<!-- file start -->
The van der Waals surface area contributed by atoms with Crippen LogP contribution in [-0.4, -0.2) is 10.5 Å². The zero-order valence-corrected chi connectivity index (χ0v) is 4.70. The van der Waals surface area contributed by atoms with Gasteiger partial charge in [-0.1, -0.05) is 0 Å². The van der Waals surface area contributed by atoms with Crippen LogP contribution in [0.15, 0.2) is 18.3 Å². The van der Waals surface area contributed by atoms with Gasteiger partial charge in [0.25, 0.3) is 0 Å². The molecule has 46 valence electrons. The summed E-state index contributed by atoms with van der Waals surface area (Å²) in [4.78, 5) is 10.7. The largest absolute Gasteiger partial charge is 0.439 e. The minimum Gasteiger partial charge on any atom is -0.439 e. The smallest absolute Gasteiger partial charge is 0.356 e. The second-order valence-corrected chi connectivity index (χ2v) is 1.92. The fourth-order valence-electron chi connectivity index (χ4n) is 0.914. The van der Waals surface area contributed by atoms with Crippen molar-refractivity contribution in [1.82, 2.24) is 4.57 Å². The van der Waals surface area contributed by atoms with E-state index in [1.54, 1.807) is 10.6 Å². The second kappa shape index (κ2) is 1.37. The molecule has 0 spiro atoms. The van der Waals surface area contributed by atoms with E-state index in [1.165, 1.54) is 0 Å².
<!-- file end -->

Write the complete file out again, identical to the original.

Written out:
The van der Waals surface area contributed by atoms with Crippen LogP contribution in [-0.4, -0.2) is 10.5 Å². The zero-order valence-corrected chi connectivity index (χ0v) is 4.70. The van der Waals surface area contributed by atoms with Gasteiger partial charge in [-0.1, -0.05) is 0 Å². The van der Waals surface area contributed by atoms with Crippen LogP contribution in [0.15, 0.2) is 18.3 Å². The van der Waals surface area contributed by atoms with Gasteiger partial charge in [0.25, 0.3) is 0 Å². The molecule has 46 valence electrons. The summed E-state index contributed by atoms with van der Waals surface area (Å²) in [4.78, 5) is 10.7. The largest absolute Gasteiger partial charge is 0.439 e. The minimum Gasteiger partial charge on any atom is -0.439 e. The smallest absolute Gasteiger partial charge is 0.356 e. The second-order valence-corrected chi connectivity index (χ2v) is 1.92. The fourth-order valence-electron chi connectivity index (χ4n) is 0.914. The van der Waals surface area contributed by atoms with Crippen molar-refractivity contribution in [1.82, 2.24) is 4.57 Å². The van der Waals surface area contributed by atoms with E-state index in [1.54, 1.807) is 10.6 Å². The second kappa shape index (κ2) is 1.37. The molecule has 0 spiro atoms. The van der Waals surface area contributed by atoms with E-state index in [1.165, 1.54) is 0 Å².